As friends and family gathered Monday for the holiday to grill or enjoy the beach, Col. Scott Pence reminded people to stop and think about the families who had an empty seat at the table on Memorial Day.
Pence, 46, is Fort Bragg’s garrison commander. He was the keynote speaker Monday morning for a Memorial Day program at Freedom Memorial Park in downtown Fayetteville.
Inside the park, “All Gave Some … Some Gave All” is posted on one of the monuments. On Monday, flags were set at half-staff for the ceremony, and floral arrangements and markers had been placed in front of a podium.
“Ever since eight members of the Lexington militia lost their lives in the first battle of the American Revolution, nearly 1.2 million service members – soldiers, sailors, airmen, Marines and Coast Guardsmen – have made the ultimate sacrifice,” Pence told those who were seated on the bleachers and in folding chairs. “We are reminded that the world remains a very dangerous place and that our soldiers are in harm’s way all across the globe.’’
About 300 people attended the service to pay tribute to those who sacrificed their lives in the call of duty. The program – organized by veteran Don Talbot, commander of Purple Heart Chapter 2226 – incorporated patriotic music, a bagpipe version of “Amazing Grace,” wreath presentations representing World War I through the Global War on Terror, and the Fayetteville Independent Light Infantry Company.
Pence first spoke of the family of Dalia Munoz, a teenager attending high school in Fayetteville. She remembers hearing the doorbell ring, and the men delivering the news of her father’s death, Pence said. Her father was a Golden Knight and member of the Special Forces.
The year was 2005, just four years following the terrorist attacks of Sept. 11, 2001.
From that day on, Pence said, Dalia’s life was forever changed.
Among others who have fallen, Fayetteville High School graduate and Eagle Scout Henry T. MacGill spent barely two weeks in Korea before he was gunned down by North Korean forces in 1950, Pence said. Only a few years before his death, he had graduated from the U.S. Military Academy at West Point.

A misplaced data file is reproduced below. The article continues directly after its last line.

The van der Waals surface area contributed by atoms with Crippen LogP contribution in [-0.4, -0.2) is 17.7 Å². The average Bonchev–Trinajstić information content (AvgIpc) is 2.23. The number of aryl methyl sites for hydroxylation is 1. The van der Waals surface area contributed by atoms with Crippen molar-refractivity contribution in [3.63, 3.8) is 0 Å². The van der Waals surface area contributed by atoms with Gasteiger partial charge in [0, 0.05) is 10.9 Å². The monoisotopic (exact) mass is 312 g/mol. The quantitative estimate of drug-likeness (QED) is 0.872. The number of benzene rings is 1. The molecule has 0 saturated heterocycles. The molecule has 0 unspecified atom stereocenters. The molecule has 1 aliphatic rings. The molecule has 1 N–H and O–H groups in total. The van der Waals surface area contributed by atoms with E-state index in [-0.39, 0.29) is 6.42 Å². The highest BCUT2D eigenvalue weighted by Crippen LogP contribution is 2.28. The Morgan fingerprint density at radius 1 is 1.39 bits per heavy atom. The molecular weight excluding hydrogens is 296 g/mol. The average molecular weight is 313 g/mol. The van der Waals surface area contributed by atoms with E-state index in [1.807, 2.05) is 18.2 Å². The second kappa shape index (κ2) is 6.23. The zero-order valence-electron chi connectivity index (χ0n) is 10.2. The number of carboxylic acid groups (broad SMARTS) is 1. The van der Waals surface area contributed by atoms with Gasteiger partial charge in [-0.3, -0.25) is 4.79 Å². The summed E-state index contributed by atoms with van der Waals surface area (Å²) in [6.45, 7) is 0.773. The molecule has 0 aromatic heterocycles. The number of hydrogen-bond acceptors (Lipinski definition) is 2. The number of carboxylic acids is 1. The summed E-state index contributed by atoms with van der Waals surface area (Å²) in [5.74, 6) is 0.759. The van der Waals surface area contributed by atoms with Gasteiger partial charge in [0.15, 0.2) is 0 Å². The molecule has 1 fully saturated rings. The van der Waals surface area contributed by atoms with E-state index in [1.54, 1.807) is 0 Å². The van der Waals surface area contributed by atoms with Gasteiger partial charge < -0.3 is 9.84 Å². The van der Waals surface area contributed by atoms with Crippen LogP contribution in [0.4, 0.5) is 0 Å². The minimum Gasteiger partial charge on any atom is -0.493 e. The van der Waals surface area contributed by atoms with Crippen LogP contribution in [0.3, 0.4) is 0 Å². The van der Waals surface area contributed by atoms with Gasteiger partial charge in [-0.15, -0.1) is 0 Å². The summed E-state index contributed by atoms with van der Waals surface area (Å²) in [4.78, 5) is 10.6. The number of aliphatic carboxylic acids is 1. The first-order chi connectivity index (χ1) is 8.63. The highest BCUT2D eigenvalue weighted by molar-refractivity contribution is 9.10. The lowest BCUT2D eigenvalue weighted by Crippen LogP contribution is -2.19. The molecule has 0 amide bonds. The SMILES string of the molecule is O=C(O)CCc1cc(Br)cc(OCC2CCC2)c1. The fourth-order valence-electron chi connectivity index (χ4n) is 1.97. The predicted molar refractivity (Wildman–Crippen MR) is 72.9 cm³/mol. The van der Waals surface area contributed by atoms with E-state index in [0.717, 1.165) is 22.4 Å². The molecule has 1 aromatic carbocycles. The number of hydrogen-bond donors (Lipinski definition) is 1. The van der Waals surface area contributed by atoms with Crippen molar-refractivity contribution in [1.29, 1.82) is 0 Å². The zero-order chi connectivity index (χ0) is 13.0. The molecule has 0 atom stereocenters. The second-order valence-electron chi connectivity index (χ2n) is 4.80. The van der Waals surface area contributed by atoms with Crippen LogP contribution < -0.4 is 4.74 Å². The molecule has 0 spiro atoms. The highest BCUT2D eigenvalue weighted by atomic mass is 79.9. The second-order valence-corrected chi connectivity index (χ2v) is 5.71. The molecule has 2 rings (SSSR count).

MacGill was posthumously awarded the Distinguished Service Cross, the Army’s second-highest decoration for valor. The citation reads that MacGill repeatedly put his life at risk to save his men.
Pence evoked the names of others who died while serving their country, including Master Sgt. Ralph Joseph Reno, who went missing in Vietnam on July 3, 1966, when his helicopter crashed into the mountains of Quang Nam province.
It would be 2011 before Army officials identified his remains and declared the 38-year-olf Reno killed in action.
“Take a look around these sacred grounds of Freedom Park,” Pence said. “The memorials here are a gentle reminder of those brave men and women who raised their hand to protect and defend the Constitution of the United States against all enemies, foreign and domestic. These monuments represent the sacrifices of those men and women – and it represents the sacrifices of the families who are left behind.”
Pence talked about a unique bond between the military and civilian communities.
“When we lose one of our own,” he said, “our entire town mourns. We come together to support one another. … We are a community who takes great pride to be home to the thousands of men and women in uniform.”
As a final example of that empty seat at the table on Memorial Day, Pence recalled Earl G. Dawkins, who served with the Army Air Force’s 444th Bomber Squadron, 320 Bomber Group. As he and his crew were on their way to Dijon, France, in November 1944, an unexpected storm caused his Martin B-26 Marauder to crash, taking the lives of Dawkins and his crew, Pence said.
Dawkins’ name is listed on a plaque with others who died near the crash site in the village of Plottes, France. It reads: “They died far away from their country because they came to help liberate ours.”
So, Pence concluded, “As we gather with friends and family, let us remember that Memorial Day is a time to honor our commitment to never forget those who served and sacrificed for America. And today, we do that once again.”
Ann Provencher, who is with the Rolling Thunder North Carolina Chapter 1, spoke during the program on the Missing Man Table, a symbolic gesture that pays tribute to the nation's POWs, MIAs and all those who did not return from service.
"Their patriotism, love of country and willingness to serve and sacrifice for the common good makes them all true heroes," she said. "We owe them a debt of gratitude that can never wholly be paid."
Ryan Jackson, 24, of Fayetteville, attended the ceremony with his grandfather, 60-year-old Army veteran Tim Katetianes.
“It’s a day of memory. Reflection,” Jackson said from the bleachers. “A day of empathy.”
Bruce Tyson, 72, of Fayetteville, called the Memorial Day program “extra special” as he left the park.
“It’s good to see so many come out,” he said. “More people are involved in grilling and beach travel. It’s warm but tolerable. I’m here because someone went somewhere else and sacrificed.”
Michael Futch covers Fayetteville and education for CityView TODAY. He can be reached at email@example.com. Have a news tip? Email news@CityViewTODAY.com.